A friend of mine shared with me Amy Webb’s TED talk ‘How I hacked online dating’. I was blown away. While watching it, I thought of what I’m going to do right the second this video is over and continue on my own journey finding prince charming. Exactly 17 minutes and 27 seconds later, I was inspired with brand new ideas of how I’m going to find new clients and get better projects for my freelancing business. Prince charming still is an overwhelming project for me to tackle, I’m leaving that one to the universe at the moment.
Here are some insights that helped me getting better business opportunities, tried and true, all inspired by Amy’s talk.
As Amy shared the story of the horrible guy who ran out of their date at a restaurant after ordering the entire menu leaving her to pay a bill of 1314$, I couldn’t help but empathize, as I remembered all the horrible dates I got myself into. It also reminded me of how I felt so disappointed with client after client after client.
Clients setting meetings and not showing up. Clients I spent time meeting, putting together a proposal for them and have them disappear right after I send it to them, and having so much of my time wasted. I don’t deserve that! I know I can provide great service and do amazing work, Why is life treating me that way?
As Amy finished her story of that awful guy at the restaurant, then came the reaction of her family- ‘stop complaining!’ I was shocked. She had every right to complain and feel upset just like any one of us, who is mistreated. But, this little shock treatment actually helped me. It forced me to realize – Yes. Life is hard. Bad things that we don’t deserve happen to us sometimes. As much as we can’t help but complain, it won’t help at all improving our situation. Not only it doesn’t serve us, it does more harm. It encourages our “things don’t work out for me” narrative in our head. All of our insecurities are waiting on us to trigger them with those stories so they can take over our mind, bring us down, so we never ever try to put ourselves out there again. Outside our comfort zone. Where success is.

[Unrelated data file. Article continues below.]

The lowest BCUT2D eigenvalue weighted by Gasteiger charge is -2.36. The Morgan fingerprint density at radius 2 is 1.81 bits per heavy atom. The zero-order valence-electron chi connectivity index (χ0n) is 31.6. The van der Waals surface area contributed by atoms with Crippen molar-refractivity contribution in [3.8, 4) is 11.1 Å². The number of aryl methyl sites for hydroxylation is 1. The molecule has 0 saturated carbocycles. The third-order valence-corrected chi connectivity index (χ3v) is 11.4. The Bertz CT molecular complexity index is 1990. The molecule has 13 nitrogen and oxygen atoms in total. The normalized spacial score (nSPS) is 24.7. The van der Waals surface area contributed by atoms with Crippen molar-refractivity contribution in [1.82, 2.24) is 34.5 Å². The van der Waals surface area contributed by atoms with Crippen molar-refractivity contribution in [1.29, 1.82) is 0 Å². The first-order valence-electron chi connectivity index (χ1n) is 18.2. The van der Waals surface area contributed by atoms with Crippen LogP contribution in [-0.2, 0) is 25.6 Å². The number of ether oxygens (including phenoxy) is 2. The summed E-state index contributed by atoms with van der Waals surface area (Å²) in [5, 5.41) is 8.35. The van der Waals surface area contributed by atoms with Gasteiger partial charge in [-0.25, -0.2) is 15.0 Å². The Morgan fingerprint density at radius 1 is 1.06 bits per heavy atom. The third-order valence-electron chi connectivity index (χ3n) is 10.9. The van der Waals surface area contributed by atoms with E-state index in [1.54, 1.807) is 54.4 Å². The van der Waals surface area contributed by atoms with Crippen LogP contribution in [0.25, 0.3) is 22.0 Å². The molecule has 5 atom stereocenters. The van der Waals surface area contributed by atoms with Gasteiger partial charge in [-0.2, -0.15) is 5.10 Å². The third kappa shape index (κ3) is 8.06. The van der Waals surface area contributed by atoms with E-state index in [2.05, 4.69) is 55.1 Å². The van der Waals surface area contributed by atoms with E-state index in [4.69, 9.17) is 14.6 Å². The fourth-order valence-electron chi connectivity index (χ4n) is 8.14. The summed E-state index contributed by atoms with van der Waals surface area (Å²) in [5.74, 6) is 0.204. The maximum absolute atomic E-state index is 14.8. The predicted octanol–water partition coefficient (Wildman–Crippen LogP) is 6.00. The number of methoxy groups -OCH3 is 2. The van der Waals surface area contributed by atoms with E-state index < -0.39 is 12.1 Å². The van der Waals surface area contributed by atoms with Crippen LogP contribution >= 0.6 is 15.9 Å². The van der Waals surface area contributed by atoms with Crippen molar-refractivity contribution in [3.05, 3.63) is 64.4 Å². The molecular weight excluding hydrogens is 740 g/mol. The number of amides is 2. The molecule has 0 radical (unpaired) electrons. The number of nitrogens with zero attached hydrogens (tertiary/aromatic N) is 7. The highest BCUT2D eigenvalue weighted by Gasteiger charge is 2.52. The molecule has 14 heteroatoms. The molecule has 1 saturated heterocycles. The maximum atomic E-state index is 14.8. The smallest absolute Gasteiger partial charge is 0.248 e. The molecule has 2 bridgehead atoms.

Here is what I do when I get disappointed and need to vent. What I don’t do is talk to my friends about it telling the story over and over again to whoever will listen. That’s like putting a bad toxic record on replay. Your mind will pick it up. I actually never tell anybody. What I do instead is write it out. I allow myself to sob like a 5 years old. Then I read it all over again. The next step is asking myself through writing – What am I learning from this for the next time, and are there actions I can make to improve? Now I made this situation become something that serves me, rather than just bring me down. Moreover, it prevents me from carrying that bad energy and bringing it to my next meeting with a client.
You have to determine what you’re looking for in a client. Specifically.
If you walk into a huge department store and just pick up any random dress, chances of it fitting and have you looking like you were aiming to look, are very little. You have to determine what colors are you willing to go for, Which cut compliments your figure the most and know for which occasion you’ll be wearing it. Only then you will actually succeed finding something appropriate that will meet your goals. Life throws at us all kind of people, offers and clients. If we are not specific of what we are looking for we can’t figure out how and where to look to begin with.
The algorithm that was fixing Amy up with all kind of men has digitally illustrated it more than every law of attraction book ever will. Whatever words she put while filling her profile were used as keywords to determine which men will show on her feed. Because she was copying and pasting phrases from her resume at first, her feed introduced her to men who weren’t much suitable romantically.
Amy described that the algorithm was doing a great job, doing what it was designed to do – collecting database and finding someone else with a matching database. So how come to Amy’s words- the algorithm was working, but the people who were matched didn’t. She pointed out two reasons why –